"In this case, and contrary to the testimony of David Brailsford in front of the Committee, we believe that drugs were being used by Team Sky, within the WADA rules, to enhance the performance of riders, and not just to treat medical need."
Equally damning for Brailsford, the report asks how he "can ensure that his team is performing to his requirements, if he does not know and cannot tell, what drugs the doctors are giving the riders?" And ominously goes on to say "David Brailsford must take responsibility for these failures."
Barely disguising their anger, Team Sky has responded to the Committee's most serious allegations in a statement.
Part of it reads: "The report makes the serious claim that medication has been used by the Team to enhance performance. We strongly refute this. The report also includes an allegation of widespread Triamcinolone use by Team Sky riders ahead of the 2012 Tour de France. Again, we strongly refute this allegation.
"We are surprised and disappointed that the Committee has chosen to present an anonymous and potentially malicious claim in this way, without presenting any evidence or giving us an opportunity to respond. This is unfair both to the Team and to the riders in question."
The biggest problem both sides have in defending their own positions is the scandalous and shambolic medical record keeping at Britain's most decorated sports team.
All roads here lead to Dr Richard Freeman, the former British Cycling doctor who was allowed to resign from the organisation recently following a period of stress related ill health.
He was the doctor who ordered whatever was in the infamous Bradley Wiggins jiffy bag; he was the doctor who was incapable of uploading any medical data to a central file as was the team's protocol; and he was also the doctor whose laptop was stolen on holiday containing the only records in existence for each and every Team Sky rider he treated, including Bradley Wiggins.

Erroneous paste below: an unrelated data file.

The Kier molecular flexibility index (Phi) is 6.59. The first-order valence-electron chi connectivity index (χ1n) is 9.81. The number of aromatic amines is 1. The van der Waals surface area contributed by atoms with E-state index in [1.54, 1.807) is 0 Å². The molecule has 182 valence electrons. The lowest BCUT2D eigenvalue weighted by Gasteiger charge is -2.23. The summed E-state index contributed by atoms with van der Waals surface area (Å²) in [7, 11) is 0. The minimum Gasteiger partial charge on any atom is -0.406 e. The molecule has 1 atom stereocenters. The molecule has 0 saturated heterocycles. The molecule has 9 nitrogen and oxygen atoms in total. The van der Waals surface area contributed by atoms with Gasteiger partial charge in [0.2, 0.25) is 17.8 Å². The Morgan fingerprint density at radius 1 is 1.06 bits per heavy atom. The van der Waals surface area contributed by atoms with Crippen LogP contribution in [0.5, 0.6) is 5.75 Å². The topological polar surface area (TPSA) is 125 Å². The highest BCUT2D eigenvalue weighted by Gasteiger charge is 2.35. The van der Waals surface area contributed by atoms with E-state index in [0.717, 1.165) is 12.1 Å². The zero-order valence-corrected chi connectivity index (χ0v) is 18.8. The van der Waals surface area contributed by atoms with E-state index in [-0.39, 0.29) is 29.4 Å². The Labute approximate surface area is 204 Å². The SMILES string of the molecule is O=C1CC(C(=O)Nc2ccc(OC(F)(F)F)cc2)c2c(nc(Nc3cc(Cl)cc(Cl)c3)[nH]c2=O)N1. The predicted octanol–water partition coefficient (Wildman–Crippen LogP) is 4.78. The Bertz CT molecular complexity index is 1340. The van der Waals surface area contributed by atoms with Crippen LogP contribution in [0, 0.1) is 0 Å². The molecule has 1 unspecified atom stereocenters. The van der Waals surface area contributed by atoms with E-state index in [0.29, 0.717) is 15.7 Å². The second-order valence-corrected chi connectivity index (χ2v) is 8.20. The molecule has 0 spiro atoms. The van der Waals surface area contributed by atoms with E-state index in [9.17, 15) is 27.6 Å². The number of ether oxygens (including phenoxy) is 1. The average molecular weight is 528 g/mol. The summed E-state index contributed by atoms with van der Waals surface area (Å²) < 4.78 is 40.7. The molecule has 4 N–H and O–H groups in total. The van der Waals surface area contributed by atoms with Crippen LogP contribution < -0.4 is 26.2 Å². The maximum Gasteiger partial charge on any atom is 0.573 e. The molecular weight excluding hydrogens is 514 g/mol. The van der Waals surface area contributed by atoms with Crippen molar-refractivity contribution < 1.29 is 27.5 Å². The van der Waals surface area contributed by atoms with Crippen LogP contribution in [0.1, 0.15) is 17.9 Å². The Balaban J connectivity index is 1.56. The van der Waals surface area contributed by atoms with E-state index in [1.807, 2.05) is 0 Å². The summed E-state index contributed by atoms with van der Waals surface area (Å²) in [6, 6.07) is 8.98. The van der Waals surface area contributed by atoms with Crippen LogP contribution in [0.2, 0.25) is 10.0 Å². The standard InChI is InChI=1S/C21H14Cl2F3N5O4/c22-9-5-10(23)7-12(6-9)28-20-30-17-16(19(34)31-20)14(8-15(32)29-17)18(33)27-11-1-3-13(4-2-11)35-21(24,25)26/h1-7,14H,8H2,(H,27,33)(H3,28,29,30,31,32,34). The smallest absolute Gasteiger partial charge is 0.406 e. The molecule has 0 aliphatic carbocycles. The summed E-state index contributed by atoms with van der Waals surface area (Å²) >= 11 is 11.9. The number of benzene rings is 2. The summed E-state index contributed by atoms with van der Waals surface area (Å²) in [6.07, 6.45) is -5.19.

Throughout the various inquiries, Dr. Freeman has been unable to contribute because of his sickness. He is however subject to an ongoing General Medical Council investigation and has very recently finally written a response to MPs when they told him they have new evidence regarding the contents of the jiffy bag.
Dr. Freeman said he could not respond because he didn’t know “the nature of the 'new evidence".' but he added: "Given the potential seriousness of the matters you have now raised, I am advised that mindful of the background of various investigations which are ongoing, I should not be expected to provide any further comment to you presently."
Wiggins said at the conclusion of the recent UK Anti-Doping investigation into the jiffy bag saga that he had been put through a "living hell" as a result of a "malicious witch-hunt". He was considering legal action then, so it is very likely his lawyers phone will be ringing furiously again today.
As for David Brailsford, he has ridden out many storms in the past 18 months and come through each and every one of them, albeit with a slightly diminished reputation. This time though it feels a knock down too far. There are only so many times you can get up off the canvas, whoever you are and whatever you've achieved.